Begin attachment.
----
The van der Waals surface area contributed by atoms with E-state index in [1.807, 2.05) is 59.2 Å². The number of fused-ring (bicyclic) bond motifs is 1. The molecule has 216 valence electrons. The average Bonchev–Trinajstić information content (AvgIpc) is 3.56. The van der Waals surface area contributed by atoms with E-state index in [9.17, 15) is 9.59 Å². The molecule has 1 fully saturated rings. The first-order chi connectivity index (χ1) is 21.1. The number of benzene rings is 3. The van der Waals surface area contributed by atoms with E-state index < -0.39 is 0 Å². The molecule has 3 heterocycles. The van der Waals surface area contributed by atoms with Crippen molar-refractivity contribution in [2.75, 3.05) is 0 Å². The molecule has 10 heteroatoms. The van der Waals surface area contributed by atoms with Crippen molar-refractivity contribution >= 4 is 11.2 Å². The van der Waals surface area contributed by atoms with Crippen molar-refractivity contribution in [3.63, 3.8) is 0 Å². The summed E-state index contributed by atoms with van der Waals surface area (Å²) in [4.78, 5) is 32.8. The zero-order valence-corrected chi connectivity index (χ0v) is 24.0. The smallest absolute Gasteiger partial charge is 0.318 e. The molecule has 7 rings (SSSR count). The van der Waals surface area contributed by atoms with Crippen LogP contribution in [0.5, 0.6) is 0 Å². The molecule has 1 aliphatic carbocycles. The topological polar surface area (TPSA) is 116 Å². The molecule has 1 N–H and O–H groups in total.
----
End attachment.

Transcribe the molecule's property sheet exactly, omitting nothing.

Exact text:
The van der Waals surface area contributed by atoms with E-state index in [1.807, 2.05) is 59.2 Å². The number of fused-ring (bicyclic) bond motifs is 1. The molecule has 216 valence electrons. The average Bonchev–Trinajstić information content (AvgIpc) is 3.56. The van der Waals surface area contributed by atoms with E-state index in [9.17, 15) is 9.59 Å². The molecule has 1 fully saturated rings. The first-order chi connectivity index (χ1) is 21.1. The number of benzene rings is 3. The van der Waals surface area contributed by atoms with E-state index < -0.39 is 0 Å². The molecule has 3 heterocycles. The van der Waals surface area contributed by atoms with Crippen molar-refractivity contribution in [2.75, 3.05) is 0 Å². The molecule has 10 heteroatoms. The van der Waals surface area contributed by atoms with Crippen molar-refractivity contribution >= 4 is 11.2 Å². The van der Waals surface area contributed by atoms with Crippen molar-refractivity contribution in [3.63, 3.8) is 0 Å². The summed E-state index contributed by atoms with van der Waals surface area (Å²) in [4.78, 5) is 32.8. The zero-order valence-corrected chi connectivity index (χ0v) is 24.0. The smallest absolute Gasteiger partial charge is 0.318 e. The molecule has 7 rings (SSSR count). The van der Waals surface area contributed by atoms with Crippen LogP contribution in [0.5, 0.6) is 0 Å². The molecule has 1 aliphatic carbocycles. The topological polar surface area (TPSA) is 116 Å². The molecule has 1 N–H and O–H groups in total.